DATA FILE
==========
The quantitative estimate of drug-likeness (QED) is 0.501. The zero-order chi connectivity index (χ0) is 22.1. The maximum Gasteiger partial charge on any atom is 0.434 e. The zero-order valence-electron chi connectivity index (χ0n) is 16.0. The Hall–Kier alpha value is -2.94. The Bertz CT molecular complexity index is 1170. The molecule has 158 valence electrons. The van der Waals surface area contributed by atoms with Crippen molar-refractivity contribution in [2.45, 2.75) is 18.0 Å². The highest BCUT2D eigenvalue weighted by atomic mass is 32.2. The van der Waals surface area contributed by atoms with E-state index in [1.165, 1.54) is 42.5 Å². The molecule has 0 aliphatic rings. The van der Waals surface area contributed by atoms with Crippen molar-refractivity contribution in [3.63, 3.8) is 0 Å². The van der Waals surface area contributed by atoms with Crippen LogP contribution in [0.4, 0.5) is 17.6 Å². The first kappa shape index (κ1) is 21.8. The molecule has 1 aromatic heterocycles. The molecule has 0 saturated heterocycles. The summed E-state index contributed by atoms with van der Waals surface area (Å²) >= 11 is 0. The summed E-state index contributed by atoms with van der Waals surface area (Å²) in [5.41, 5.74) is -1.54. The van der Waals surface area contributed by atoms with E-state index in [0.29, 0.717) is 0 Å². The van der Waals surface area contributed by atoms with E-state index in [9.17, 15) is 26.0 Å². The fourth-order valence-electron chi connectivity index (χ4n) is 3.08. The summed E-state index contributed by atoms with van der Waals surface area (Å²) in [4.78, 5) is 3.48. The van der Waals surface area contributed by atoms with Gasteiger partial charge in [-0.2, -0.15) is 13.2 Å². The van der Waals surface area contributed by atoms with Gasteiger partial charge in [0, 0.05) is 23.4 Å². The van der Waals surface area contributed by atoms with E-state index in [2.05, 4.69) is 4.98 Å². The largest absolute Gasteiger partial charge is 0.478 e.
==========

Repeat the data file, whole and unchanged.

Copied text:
The quantitative estimate of drug-likeness (QED) is 0.501. The zero-order chi connectivity index (χ0) is 22.1. The maximum Gasteiger partial charge on any atom is 0.434 e. The zero-order valence-electron chi connectivity index (χ0n) is 16.0. The Hall–Kier alpha value is -2.94. The Bertz CT molecular complexity index is 1170. The molecule has 158 valence electrons. The van der Waals surface area contributed by atoms with Crippen molar-refractivity contribution in [2.45, 2.75) is 18.0 Å². The highest BCUT2D eigenvalue weighted by atomic mass is 32.2. The van der Waals surface area contributed by atoms with E-state index in [1.165, 1.54) is 42.5 Å². The molecule has 0 aliphatic rings. The van der Waals surface area contributed by atoms with Crippen molar-refractivity contribution in [3.63, 3.8) is 0 Å². The van der Waals surface area contributed by atoms with Crippen LogP contribution in [0.4, 0.5) is 17.6 Å². The first kappa shape index (κ1) is 21.8. The molecule has 1 aromatic heterocycles. The molecule has 0 saturated heterocycles. The summed E-state index contributed by atoms with van der Waals surface area (Å²) >= 11 is 0. The summed E-state index contributed by atoms with van der Waals surface area (Å²) in [5.41, 5.74) is -1.54. The van der Waals surface area contributed by atoms with E-state index in [0.29, 0.717) is 0 Å². The van der Waals surface area contributed by atoms with E-state index in [9.17, 15) is 26.0 Å². The fourth-order valence-electron chi connectivity index (χ4n) is 3.08. The summed E-state index contributed by atoms with van der Waals surface area (Å²) in [4.78, 5) is 3.48. The van der Waals surface area contributed by atoms with Gasteiger partial charge in [-0.2, -0.15) is 13.2 Å². The van der Waals surface area contributed by atoms with Gasteiger partial charge in [0, 0.05) is 23.4 Å². The van der Waals surface area contributed by atoms with E-state index in [2.05, 4.69) is 4.98 Å². The largest absolute Gasteiger partial charge is 0.478 e.